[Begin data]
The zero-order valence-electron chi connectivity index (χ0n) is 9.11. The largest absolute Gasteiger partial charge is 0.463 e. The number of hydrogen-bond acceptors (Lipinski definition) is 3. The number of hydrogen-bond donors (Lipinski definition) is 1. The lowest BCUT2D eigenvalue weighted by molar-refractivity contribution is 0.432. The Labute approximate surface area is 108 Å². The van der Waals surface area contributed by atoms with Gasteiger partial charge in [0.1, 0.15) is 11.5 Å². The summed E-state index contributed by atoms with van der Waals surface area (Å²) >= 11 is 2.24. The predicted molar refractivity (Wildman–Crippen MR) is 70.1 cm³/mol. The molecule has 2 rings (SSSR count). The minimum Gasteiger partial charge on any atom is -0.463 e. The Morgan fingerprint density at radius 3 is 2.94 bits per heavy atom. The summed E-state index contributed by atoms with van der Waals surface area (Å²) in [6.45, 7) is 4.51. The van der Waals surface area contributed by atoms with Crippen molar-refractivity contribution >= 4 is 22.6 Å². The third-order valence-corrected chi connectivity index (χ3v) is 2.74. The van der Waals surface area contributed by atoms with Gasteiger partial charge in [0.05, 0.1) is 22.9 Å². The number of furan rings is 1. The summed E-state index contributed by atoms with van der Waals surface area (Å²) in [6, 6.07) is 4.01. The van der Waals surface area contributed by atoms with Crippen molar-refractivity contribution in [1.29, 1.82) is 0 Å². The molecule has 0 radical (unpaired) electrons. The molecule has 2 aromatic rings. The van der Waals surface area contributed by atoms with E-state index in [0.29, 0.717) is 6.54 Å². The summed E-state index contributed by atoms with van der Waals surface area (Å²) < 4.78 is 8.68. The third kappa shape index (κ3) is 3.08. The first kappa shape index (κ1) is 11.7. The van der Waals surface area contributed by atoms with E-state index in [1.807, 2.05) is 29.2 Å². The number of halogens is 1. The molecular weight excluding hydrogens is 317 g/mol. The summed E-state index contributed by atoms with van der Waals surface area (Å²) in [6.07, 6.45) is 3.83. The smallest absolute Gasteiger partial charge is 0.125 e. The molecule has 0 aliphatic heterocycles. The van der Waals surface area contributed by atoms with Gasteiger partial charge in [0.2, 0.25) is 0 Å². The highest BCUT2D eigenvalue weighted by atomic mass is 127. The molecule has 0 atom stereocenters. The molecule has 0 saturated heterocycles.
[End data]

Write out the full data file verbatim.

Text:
The zero-order valence-electron chi connectivity index (χ0n) is 9.11. The largest absolute Gasteiger partial charge is 0.463 e. The number of hydrogen-bond acceptors (Lipinski definition) is 3. The number of hydrogen-bond donors (Lipinski definition) is 1. The lowest BCUT2D eigenvalue weighted by molar-refractivity contribution is 0.432. The Labute approximate surface area is 108 Å². The van der Waals surface area contributed by atoms with Gasteiger partial charge in [0.1, 0.15) is 11.5 Å². The summed E-state index contributed by atoms with van der Waals surface area (Å²) >= 11 is 2.24. The predicted molar refractivity (Wildman–Crippen MR) is 70.1 cm³/mol. The molecule has 2 rings (SSSR count). The minimum Gasteiger partial charge on any atom is -0.463 e. The Morgan fingerprint density at radius 3 is 2.94 bits per heavy atom. The summed E-state index contributed by atoms with van der Waals surface area (Å²) in [6.45, 7) is 4.51. The van der Waals surface area contributed by atoms with Crippen molar-refractivity contribution >= 4 is 22.6 Å². The third-order valence-corrected chi connectivity index (χ3v) is 2.74. The van der Waals surface area contributed by atoms with Gasteiger partial charge in [0.05, 0.1) is 22.9 Å². The number of furan rings is 1. The summed E-state index contributed by atoms with van der Waals surface area (Å²) in [6, 6.07) is 4.01. The van der Waals surface area contributed by atoms with Crippen molar-refractivity contribution in [1.29, 1.82) is 0 Å². The molecule has 0 radical (unpaired) electrons. The molecule has 2 aromatic rings. The van der Waals surface area contributed by atoms with E-state index in [0.29, 0.717) is 6.54 Å². The summed E-state index contributed by atoms with van der Waals surface area (Å²) < 4.78 is 8.68. The third kappa shape index (κ3) is 3.08. The first kappa shape index (κ1) is 11.7. The van der Waals surface area contributed by atoms with E-state index in [1.807, 2.05) is 29.2 Å². The number of halogens is 1. The molecular weight excluding hydrogens is 317 g/mol. The summed E-state index contributed by atoms with van der Waals surface area (Å²) in [6.07, 6.45) is 3.83. The smallest absolute Gasteiger partial charge is 0.125 e. The molecule has 0 aliphatic heterocycles. The van der Waals surface area contributed by atoms with Gasteiger partial charge in [0.2, 0.25) is 0 Å². The highest BCUT2D eigenvalue weighted by atomic mass is 127. The molecule has 0 atom stereocenters. The molecule has 0 saturated heterocycles.